IPv6 adoption has been slow. But I think it’s reaching a tipping point. I’m very close to calling 2015 “The year of IPv6.” There’s plenty of people who won’t believe me, but the statistics are very interesting. You need to keep a close on eye on what the data is saying.
Recently I asked the question “What percentage of Internet traffic needs to be IPv6 for you to consider IPv6 to be mainstream/arrived/the year of IPv6?”
@bobbobob had the best answer for when IPv6 can be considered ‘mainstream’:
@northlandboy When I see criminal minds, or law and order using a poorly faked IPV6 address when they're 'hacking', I'll say it's arrived.
— Rabbit Sultan (@bobbobob) February 21, 2015
But @icemarkom was probably technically correct with this answer:
@northlandboy More than 50%.
— Marko Milivojevic (@icemarkom) February 20, 2015
So how far away is that? It’s tough trying to measure IPv6 adoption. Traffic patterns are region- & user-specific. The services that Chinese users access are different to those that a New Zealand business users. Traffic is often concentrated with a few ISPs and/or a few big services (Google, Facebook, Twitter, etc).
I like to use the Google IPv6 statistics as a proxy for measuring IPv6 deployment. These stats show the percentage of Google traffic served up via IPv6 since September 2008. They also show current per-country IPv6 usage statistics. If we assume that most users (apart from China & Russia) use Google services, then I think that these stats serve as a good indicator for how widely available IPv6 is to end-users.
I recommend that you spend some time playing around with these statistics. You might be surprised. Those that still mutter about IPv6 traffic being negligible are wrong. The key is in the growth rate. Overall usage in March 2013 was peaking around 1.2%. By the start of March 2014, it was ~3.15%. As at March 2015 it is peaking at over 6%.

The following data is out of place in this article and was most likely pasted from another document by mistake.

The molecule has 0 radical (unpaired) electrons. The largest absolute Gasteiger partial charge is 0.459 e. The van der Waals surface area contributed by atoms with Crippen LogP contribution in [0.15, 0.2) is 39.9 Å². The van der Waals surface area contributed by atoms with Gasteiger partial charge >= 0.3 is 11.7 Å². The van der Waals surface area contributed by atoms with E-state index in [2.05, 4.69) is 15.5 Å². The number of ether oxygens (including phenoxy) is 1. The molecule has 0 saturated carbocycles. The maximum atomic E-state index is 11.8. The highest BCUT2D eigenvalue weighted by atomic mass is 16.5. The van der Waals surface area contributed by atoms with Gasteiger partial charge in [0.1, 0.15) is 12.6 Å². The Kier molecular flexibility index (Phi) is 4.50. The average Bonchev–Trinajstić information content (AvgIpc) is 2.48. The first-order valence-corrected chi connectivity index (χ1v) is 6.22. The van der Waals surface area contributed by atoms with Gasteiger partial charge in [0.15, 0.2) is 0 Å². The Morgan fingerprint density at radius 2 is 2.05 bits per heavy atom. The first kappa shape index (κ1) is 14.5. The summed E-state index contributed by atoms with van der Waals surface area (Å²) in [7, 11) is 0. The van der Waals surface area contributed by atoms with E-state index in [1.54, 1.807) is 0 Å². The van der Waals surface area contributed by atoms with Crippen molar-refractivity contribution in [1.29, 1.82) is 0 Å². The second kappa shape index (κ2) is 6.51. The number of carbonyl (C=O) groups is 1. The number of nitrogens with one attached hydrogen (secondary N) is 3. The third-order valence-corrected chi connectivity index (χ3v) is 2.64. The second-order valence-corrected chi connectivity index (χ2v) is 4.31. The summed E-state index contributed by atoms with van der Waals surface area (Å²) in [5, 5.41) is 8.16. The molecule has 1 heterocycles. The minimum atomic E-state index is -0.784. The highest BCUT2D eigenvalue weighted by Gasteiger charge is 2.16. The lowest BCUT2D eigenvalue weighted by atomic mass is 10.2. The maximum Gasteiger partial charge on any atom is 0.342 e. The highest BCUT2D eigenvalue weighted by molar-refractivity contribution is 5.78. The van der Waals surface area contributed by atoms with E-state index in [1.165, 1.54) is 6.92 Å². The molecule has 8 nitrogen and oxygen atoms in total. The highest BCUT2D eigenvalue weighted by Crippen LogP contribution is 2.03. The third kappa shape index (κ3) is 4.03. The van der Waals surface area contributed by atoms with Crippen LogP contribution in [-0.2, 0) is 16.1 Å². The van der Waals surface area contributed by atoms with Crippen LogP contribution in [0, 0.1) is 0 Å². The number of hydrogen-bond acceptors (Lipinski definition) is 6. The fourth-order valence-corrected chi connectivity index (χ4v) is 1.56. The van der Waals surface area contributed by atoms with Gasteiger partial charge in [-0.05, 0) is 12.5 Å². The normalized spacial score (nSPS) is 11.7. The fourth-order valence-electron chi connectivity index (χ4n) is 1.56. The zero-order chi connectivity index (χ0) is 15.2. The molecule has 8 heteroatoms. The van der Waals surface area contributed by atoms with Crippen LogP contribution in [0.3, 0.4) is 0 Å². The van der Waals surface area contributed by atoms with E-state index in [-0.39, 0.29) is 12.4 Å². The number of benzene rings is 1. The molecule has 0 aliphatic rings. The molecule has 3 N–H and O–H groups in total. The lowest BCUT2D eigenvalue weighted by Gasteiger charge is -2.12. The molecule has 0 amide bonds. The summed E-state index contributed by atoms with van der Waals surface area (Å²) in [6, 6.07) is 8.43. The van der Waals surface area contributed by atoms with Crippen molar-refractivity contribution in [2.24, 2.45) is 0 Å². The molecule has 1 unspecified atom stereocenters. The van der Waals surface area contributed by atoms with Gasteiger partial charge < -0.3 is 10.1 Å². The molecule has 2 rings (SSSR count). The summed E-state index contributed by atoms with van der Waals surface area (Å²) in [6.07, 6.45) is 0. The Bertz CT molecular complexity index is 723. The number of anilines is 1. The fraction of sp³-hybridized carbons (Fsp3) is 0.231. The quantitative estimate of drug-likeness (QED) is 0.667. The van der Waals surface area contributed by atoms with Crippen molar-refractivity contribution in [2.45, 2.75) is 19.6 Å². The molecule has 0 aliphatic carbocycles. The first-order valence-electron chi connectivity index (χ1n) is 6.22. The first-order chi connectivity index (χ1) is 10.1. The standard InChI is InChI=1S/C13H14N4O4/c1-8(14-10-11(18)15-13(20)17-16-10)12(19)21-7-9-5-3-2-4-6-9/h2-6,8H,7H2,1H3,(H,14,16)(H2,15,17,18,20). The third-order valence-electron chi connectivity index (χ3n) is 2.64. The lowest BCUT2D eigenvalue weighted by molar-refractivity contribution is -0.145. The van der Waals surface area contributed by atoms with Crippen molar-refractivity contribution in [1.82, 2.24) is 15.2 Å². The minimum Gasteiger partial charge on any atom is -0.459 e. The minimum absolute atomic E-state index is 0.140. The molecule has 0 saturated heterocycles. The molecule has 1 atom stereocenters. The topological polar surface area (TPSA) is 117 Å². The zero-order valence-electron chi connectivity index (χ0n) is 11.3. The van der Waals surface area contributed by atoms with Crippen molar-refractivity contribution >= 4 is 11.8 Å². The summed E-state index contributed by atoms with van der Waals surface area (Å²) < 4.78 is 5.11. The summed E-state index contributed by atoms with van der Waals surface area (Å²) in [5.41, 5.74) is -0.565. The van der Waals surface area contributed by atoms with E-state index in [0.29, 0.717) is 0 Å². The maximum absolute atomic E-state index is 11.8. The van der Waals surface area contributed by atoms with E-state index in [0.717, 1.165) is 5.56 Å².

The other very interesting bit is the per-country data. My own country is pretty pathetic at < 1%. But the US is at around 14%, and Belgium is over 30%.
I haven’t done any detailed statistical analysis of this info. But just drawing a rough line, we could assume a doubling of IPv6 traffic levels each year. How long does that take for IPv6 to become the majority of Google traffic? In Belgium, that could be later this year. In the US, it’s maybe two years away.
If people are still telling you that IPv6 isn’t happening, point them to the data. They might be surprised. If they’re waiting until 10% of their users have IPv6, they might be surprised to find that they’re already at that level. I expect that Google global IPv6 traffic will go over 10% this year, but it’s already well above that in some geographies.
Of course, these stats don’t tell us what percentage of services are available. But since Google, Facebook and Netflix are all available via IPv6, it’s easy for an ISP to see a huge chunk of their traffic using IPv6. We should also see more websites available via v6, as people switch to services like CloudFlare.
Aside: More proof that Enterprise tech is lagging
Take a close look at the Google IPv6 adoption traffic stats. At first glance they show a spiky nature, moving up and down around a line. But zoom in closer, and look at the stats:
Look how the traffic shows a clear increase at the weekends. Current typical weekday numbers are ~4.7%, while weekend traffic is ~5.7%. The conclusion I draw from this is that people are more likely to be using IPv6 at home than at the office. Yet again, Enterprise technology is lagging behind consumer tech. Who do we thank for that? ITIL or the GFC?